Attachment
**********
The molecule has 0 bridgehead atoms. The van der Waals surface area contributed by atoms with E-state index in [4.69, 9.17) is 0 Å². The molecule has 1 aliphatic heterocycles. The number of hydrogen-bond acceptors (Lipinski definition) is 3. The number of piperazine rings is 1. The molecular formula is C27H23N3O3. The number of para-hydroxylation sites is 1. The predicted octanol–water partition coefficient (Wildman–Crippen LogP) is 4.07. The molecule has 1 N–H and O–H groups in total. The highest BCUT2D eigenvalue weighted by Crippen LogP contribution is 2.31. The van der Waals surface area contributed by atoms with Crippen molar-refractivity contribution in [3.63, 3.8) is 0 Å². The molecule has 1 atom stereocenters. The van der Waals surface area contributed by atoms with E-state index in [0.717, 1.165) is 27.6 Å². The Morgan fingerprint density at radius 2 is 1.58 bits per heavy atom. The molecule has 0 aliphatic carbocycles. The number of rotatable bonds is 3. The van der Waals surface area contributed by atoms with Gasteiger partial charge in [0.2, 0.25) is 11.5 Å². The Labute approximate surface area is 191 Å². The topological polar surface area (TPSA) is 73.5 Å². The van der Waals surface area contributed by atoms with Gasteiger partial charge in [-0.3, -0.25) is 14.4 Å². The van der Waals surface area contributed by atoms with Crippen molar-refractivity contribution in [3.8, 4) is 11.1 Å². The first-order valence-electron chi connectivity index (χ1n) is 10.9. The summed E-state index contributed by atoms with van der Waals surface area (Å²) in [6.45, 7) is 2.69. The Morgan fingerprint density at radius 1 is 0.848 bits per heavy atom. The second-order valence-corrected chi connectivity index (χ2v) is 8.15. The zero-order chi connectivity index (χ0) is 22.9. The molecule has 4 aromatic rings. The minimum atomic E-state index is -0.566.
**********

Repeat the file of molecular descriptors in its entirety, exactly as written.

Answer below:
The molecule has 0 bridgehead atoms. The van der Waals surface area contributed by atoms with E-state index in [4.69, 9.17) is 0 Å². The molecule has 1 aliphatic heterocycles. The number of hydrogen-bond acceptors (Lipinski definition) is 3. The number of piperazine rings is 1. The molecular formula is C27H23N3O3. The number of para-hydroxylation sites is 1. The predicted octanol–water partition coefficient (Wildman–Crippen LogP) is 4.07. The molecule has 1 N–H and O–H groups in total. The highest BCUT2D eigenvalue weighted by Crippen LogP contribution is 2.31. The van der Waals surface area contributed by atoms with Crippen molar-refractivity contribution in [3.63, 3.8) is 0 Å². The molecule has 1 atom stereocenters. The van der Waals surface area contributed by atoms with E-state index in [0.717, 1.165) is 27.6 Å². The Morgan fingerprint density at radius 2 is 1.58 bits per heavy atom. The molecule has 0 aliphatic carbocycles. The number of rotatable bonds is 3. The van der Waals surface area contributed by atoms with Gasteiger partial charge in [0.2, 0.25) is 11.5 Å². The Labute approximate surface area is 191 Å². The topological polar surface area (TPSA) is 73.5 Å². The van der Waals surface area contributed by atoms with Gasteiger partial charge in [-0.3, -0.25) is 14.4 Å². The van der Waals surface area contributed by atoms with Crippen molar-refractivity contribution in [3.8, 4) is 11.1 Å². The first-order valence-electron chi connectivity index (χ1n) is 10.9. The summed E-state index contributed by atoms with van der Waals surface area (Å²) in [6.45, 7) is 2.69. The Morgan fingerprint density at radius 1 is 0.848 bits per heavy atom. The second-order valence-corrected chi connectivity index (χ2v) is 8.15. The zero-order chi connectivity index (χ0) is 22.9. The molecule has 4 aromatic rings. The minimum atomic E-state index is -0.566.